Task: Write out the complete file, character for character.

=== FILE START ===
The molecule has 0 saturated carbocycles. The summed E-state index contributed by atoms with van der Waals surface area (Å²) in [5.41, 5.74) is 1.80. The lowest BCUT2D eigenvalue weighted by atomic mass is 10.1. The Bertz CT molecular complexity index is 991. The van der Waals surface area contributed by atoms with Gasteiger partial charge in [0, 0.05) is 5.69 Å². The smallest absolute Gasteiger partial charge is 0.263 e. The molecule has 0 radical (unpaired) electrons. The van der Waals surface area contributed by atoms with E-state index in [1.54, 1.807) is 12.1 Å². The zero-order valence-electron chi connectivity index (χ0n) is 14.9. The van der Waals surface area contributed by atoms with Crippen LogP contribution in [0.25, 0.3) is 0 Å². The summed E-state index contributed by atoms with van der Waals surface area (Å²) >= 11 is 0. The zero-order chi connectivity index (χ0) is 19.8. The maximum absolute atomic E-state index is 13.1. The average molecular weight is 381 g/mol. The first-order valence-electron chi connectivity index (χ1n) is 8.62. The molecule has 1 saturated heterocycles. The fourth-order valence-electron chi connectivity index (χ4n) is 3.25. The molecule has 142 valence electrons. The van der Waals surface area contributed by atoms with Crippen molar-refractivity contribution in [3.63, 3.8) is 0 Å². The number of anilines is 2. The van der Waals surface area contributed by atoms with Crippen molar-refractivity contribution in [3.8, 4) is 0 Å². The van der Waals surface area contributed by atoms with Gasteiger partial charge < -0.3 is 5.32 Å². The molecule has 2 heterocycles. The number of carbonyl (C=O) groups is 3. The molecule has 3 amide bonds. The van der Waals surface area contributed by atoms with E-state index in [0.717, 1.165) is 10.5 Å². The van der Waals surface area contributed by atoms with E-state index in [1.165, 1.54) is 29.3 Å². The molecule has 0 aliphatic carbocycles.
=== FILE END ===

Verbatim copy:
The molecule has 0 saturated carbocycles. The summed E-state index contributed by atoms with van der Waals surface area (Å²) in [5.41, 5.74) is 1.80. The lowest BCUT2D eigenvalue weighted by atomic mass is 10.1. The Bertz CT molecular complexity index is 991. The van der Waals surface area contributed by atoms with Gasteiger partial charge in [0, 0.05) is 5.69 Å². The smallest absolute Gasteiger partial charge is 0.263 e. The molecule has 0 radical (unpaired) electrons. The van der Waals surface area contributed by atoms with E-state index in [1.54, 1.807) is 12.1 Å². The zero-order valence-electron chi connectivity index (χ0n) is 14.9. The van der Waals surface area contributed by atoms with Crippen LogP contribution in [0.25, 0.3) is 0 Å². The summed E-state index contributed by atoms with van der Waals surface area (Å²) >= 11 is 0. The zero-order chi connectivity index (χ0) is 19.8. The maximum absolute atomic E-state index is 13.1. The average molecular weight is 381 g/mol. The first-order valence-electron chi connectivity index (χ1n) is 8.62. The molecule has 1 saturated heterocycles. The fourth-order valence-electron chi connectivity index (χ4n) is 3.25. The molecule has 142 valence electrons. The van der Waals surface area contributed by atoms with Crippen molar-refractivity contribution in [3.63, 3.8) is 0 Å². The number of anilines is 2. The van der Waals surface area contributed by atoms with Crippen molar-refractivity contribution in [3.8, 4) is 0 Å². The van der Waals surface area contributed by atoms with Gasteiger partial charge < -0.3 is 5.32 Å². The molecule has 2 heterocycles. The number of carbonyl (C=O) groups is 3. The molecule has 3 amide bonds. The van der Waals surface area contributed by atoms with E-state index in [0.717, 1.165) is 10.5 Å². The van der Waals surface area contributed by atoms with E-state index in [1.165, 1.54) is 29.3 Å². The molecule has 0 aliphatic carbocycles.